10. Your yard is amazing, thank you for sharing these spectacular views.

  11. Ioana Drew Says:

    Thank you so much for sharing your gardens. They are so beautiful and inspiring. I live in Southern Vermont but in the mountains so like Michigan I have to wait a bit longer. I particularly can’t wait for my mouse ear hostas to emerge. Your post on your awesome collection in the giant container made me a huge fan with my very own little guys. Thank you. 😁

  12. Corinne Applegate Says:

    Carolyn: There are no words to express how beautiful your property is at this time of year. I enjoyed it many times on your sale days. I have just about everything you do only in smaller quantities; many from your Shade Garden. Thanks for sharing your blogs with all of us “shady” ladies and men.

  13. Bonnie Iris Devine Says:

    Awesome!!! My thoughts as they tumbled out of my only partially functioning brain (so overwhelmed with emotions about COVID-19):
    your initial photo is so exquisite that I’m going to try to paint it (how hard can a blur of colors be?!?) As many times as I have walked around your gardens (10 x 12 years??? (I live maybe 15 minutes away) I have always been so consumed with the beauty that I can’t remember actually looking at your house—deck, what deck?) Because all my plants are from Carolyn’s Gardens, though not as prolific, I share the majesty of what nature gives us to appreciate, especially in times of need, like now, and, I don’t remember so many replies in such a short period of time!!! Thank you for the gift of renewal in the time of the virus.

  14. Stargazers Says:

    Why have you politicized your posts? Every time I look at your post there is an ad promoting a Covid scam, conspiracy theory, or Trump message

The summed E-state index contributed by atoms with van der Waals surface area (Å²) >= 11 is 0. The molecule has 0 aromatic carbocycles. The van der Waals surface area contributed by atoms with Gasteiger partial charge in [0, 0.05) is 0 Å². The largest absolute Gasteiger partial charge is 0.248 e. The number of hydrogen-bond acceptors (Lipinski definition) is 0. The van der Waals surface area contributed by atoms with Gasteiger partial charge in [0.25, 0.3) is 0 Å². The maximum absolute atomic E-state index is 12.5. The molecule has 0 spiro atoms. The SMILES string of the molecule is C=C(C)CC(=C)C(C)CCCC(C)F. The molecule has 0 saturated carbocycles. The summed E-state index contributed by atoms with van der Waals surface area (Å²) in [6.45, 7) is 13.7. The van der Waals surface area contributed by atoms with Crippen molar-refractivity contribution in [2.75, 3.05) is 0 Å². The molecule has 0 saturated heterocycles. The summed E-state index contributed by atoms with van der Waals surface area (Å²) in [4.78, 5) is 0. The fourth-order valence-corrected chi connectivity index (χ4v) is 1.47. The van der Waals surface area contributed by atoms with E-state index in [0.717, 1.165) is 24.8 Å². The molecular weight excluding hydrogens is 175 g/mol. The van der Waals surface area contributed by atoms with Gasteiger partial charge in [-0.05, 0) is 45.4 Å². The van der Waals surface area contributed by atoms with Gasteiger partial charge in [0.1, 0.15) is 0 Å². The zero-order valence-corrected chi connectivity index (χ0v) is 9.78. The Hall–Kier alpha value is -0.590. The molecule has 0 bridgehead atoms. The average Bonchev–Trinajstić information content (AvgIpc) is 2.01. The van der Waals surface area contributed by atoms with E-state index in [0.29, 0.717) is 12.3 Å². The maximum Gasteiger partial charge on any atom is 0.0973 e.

John Weygandt stargazers@kennett.net

    • John, It is interesting that you automatically assume that I would be placing those ads. Has there ever been anything political in any of my actual posts? I don’t intentionally allow any ads and certainly don’t receive any money for them, nor do I agree with the viewpoints expressed. Ads are thrown up all over the internet without the permission of the site where they appear. I have no idea why these ads are appearing on mine, but only a few readers have mentioned seeing them. I am looking into it, but wonder if there is something about your settings that allows you to see these ads. Do you have ad blocker turned on?

      • Page Morahan Says:

        The ads on sites are annoying, and i know that bloggers have little choice. I have gotten pretty content focused and just jump over the ads and don’t even ‘see’ them anymore. I used to click the stop my seeing this button, and that led to 2-3 steps and I’m not sure it really did anything. I just don’t ‘see’ them anymore.

      • Thanks, Page, that ‘s what I do too. I think that if the ad had aligned with the political beliefs of the readers who were outraged (as opposed to those who just let me know what was going on), they wouldn’t have noticed or minded either.

  15. Page Morahan Says:

    Carolyn, I had no idea that epimediums came in such luscious colors! The ones we have here are all pale yellow. will have to consider adding some! Page

  16. Thank you for posting these pictures, I am using my imagination to take a walk in your woodland garden. It is a treat to see the long view and have a meander in your garden.